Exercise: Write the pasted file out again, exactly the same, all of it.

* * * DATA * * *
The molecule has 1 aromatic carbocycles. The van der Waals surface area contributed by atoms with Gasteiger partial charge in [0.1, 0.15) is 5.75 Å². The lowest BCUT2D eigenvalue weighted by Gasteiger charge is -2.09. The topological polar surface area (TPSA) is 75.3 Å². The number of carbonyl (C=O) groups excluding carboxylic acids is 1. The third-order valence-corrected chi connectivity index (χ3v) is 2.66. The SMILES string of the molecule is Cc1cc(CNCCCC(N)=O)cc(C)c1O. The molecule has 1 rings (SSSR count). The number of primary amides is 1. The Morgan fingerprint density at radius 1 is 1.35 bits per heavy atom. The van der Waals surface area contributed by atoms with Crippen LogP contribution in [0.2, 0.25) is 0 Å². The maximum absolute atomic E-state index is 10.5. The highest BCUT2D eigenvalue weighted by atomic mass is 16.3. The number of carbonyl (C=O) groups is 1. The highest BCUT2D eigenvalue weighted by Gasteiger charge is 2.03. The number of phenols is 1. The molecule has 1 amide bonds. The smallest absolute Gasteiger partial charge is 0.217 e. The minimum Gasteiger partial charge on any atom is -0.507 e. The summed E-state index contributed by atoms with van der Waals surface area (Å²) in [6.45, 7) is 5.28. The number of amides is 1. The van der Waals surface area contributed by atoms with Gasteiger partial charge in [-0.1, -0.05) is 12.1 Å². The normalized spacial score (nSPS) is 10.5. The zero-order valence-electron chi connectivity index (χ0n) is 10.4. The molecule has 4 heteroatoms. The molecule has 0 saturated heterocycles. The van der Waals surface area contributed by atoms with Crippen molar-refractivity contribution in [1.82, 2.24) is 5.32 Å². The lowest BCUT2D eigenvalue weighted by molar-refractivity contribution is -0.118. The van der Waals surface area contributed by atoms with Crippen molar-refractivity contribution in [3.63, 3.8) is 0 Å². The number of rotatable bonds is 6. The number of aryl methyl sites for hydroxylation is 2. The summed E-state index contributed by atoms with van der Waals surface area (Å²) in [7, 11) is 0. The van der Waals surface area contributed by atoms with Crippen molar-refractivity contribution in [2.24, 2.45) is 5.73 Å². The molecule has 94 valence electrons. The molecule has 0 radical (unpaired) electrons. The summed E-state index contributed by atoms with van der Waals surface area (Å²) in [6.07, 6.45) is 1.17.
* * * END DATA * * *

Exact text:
The molecule has 1 aromatic carbocycles. The van der Waals surface area contributed by atoms with Gasteiger partial charge in [0.1, 0.15) is 5.75 Å². The lowest BCUT2D eigenvalue weighted by Gasteiger charge is -2.09. The topological polar surface area (TPSA) is 75.3 Å². The number of carbonyl (C=O) groups excluding carboxylic acids is 1. The third-order valence-corrected chi connectivity index (χ3v) is 2.66. The SMILES string of the molecule is Cc1cc(CNCCCC(N)=O)cc(C)c1O. The molecule has 1 rings (SSSR count). The number of primary amides is 1. The Morgan fingerprint density at radius 1 is 1.35 bits per heavy atom. The van der Waals surface area contributed by atoms with Crippen LogP contribution in [0.2, 0.25) is 0 Å². The maximum absolute atomic E-state index is 10.5. The highest BCUT2D eigenvalue weighted by atomic mass is 16.3. The number of carbonyl (C=O) groups is 1. The highest BCUT2D eigenvalue weighted by Gasteiger charge is 2.03. The number of phenols is 1. The molecule has 1 amide bonds. The smallest absolute Gasteiger partial charge is 0.217 e. The minimum Gasteiger partial charge on any atom is -0.507 e. The summed E-state index contributed by atoms with van der Waals surface area (Å²) in [6.45, 7) is 5.28. The number of amides is 1. The van der Waals surface area contributed by atoms with Gasteiger partial charge in [-0.1, -0.05) is 12.1 Å². The normalized spacial score (nSPS) is 10.5. The zero-order valence-electron chi connectivity index (χ0n) is 10.4. The molecule has 4 heteroatoms. The molecule has 0 saturated heterocycles. The van der Waals surface area contributed by atoms with Crippen molar-refractivity contribution in [1.82, 2.24) is 5.32 Å². The lowest BCUT2D eigenvalue weighted by molar-refractivity contribution is -0.118. The van der Waals surface area contributed by atoms with Crippen molar-refractivity contribution in [3.63, 3.8) is 0 Å². The number of rotatable bonds is 6. The number of aryl methyl sites for hydroxylation is 2. The summed E-state index contributed by atoms with van der Waals surface area (Å²) in [7, 11) is 0. The van der Waals surface area contributed by atoms with Crippen molar-refractivity contribution in [2.24, 2.45) is 5.73 Å². The molecule has 94 valence electrons. The molecule has 0 radical (unpaired) electrons. The summed E-state index contributed by atoms with van der Waals surface area (Å²) in [6.07, 6.45) is 1.17.